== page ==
Buddha Puja

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ofering flowers


The Buddha suggested flowers, incense, and light (candles, oil lamps) as the appropriate offerings of respect, which honor the Buddha, Dhamma, and Sangha.  He suggested flowers because they would remind us of the impermanence of all things, one of His basic and most important doctrines.  He suggested incense because it also reminds us of impermanence, and it is a symbol of the lovely fragrance that the Dhamma brings wherever it is spread.  He suggested light to remind us of the brilliance of the Enlightened One, and to use as a symbol for dispelling the darkness of ignorance with the light of Dhamma.


In our Buddhist practice today we still use these three offerings to venerate the Triple Gem.  We also bow three times as part of our puja which humbles us to the wisdom of Buddha’s teachings, and expresses our gratitude for the precious gifts of the Buddha, Dhamma, and Sangha


Another way to interpret the offering of candles, or light, is as a symbol for panna, the path of wisdom.  By the same token incense oftentimes symbolizes sila, the path of virtue, and flowers are used to symbolize samadhi, the path of meditation.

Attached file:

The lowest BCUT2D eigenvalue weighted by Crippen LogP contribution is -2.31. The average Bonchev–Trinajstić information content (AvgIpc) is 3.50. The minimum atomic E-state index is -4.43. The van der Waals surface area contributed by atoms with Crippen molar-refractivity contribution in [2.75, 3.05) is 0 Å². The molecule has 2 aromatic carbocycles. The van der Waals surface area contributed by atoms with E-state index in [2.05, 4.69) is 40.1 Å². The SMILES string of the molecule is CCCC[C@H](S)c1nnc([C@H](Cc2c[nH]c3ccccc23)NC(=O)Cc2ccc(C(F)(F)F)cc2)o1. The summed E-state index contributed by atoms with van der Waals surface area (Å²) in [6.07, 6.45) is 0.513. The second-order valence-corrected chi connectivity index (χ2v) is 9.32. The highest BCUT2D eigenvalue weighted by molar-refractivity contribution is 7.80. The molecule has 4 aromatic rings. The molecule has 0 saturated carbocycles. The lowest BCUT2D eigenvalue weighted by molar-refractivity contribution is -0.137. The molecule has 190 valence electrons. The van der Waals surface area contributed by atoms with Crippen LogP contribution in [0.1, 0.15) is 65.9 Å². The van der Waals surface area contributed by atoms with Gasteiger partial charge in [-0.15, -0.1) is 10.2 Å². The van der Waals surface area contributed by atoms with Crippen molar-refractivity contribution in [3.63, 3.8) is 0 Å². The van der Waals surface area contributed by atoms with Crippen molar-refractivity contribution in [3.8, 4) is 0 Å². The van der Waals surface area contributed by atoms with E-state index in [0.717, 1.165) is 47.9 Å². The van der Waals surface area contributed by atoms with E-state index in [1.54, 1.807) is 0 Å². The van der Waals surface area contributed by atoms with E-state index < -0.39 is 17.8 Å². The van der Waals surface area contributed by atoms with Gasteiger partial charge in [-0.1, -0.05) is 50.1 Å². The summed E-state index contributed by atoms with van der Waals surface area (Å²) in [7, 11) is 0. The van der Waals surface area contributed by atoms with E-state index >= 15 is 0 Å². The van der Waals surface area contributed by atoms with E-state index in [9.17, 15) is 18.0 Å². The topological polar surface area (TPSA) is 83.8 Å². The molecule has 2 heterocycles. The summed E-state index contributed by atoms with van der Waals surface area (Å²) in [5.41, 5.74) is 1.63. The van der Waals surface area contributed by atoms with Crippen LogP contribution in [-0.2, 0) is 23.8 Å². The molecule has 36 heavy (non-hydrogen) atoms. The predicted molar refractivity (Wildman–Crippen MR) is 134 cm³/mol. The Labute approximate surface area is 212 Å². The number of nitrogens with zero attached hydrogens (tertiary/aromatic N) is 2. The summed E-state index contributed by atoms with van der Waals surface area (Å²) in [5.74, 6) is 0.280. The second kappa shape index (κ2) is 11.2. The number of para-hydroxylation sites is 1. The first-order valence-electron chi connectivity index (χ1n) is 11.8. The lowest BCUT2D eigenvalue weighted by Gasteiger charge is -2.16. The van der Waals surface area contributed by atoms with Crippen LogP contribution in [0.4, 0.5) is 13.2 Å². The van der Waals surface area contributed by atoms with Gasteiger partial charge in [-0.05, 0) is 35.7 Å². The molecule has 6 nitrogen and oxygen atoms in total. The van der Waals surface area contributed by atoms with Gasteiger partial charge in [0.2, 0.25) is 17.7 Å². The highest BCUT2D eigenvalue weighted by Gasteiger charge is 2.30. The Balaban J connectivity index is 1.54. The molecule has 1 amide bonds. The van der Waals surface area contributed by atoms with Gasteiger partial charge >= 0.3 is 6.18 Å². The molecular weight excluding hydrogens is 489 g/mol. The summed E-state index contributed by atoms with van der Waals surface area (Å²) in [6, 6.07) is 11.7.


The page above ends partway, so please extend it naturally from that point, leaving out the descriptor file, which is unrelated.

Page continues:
Another frequent puja offering for the Buddha is water, which represents purity.  Water also symbolizes the act of making all things clean and new – especially in regard to clearing the impurities from our minds.


People who are ignorant of the Dhamma sometimes view our Buddha puja as “idol worship,” but nothing could be farther from the truth.  When we humble ourselves and offer gifts to the Buddha statue we are not worshiping a stone or wooden image.  We are, in fact, paying homage to an idealized representation of the highest possible attainment for a human being:  Enlightenment, or Nibbana.  

ofering light

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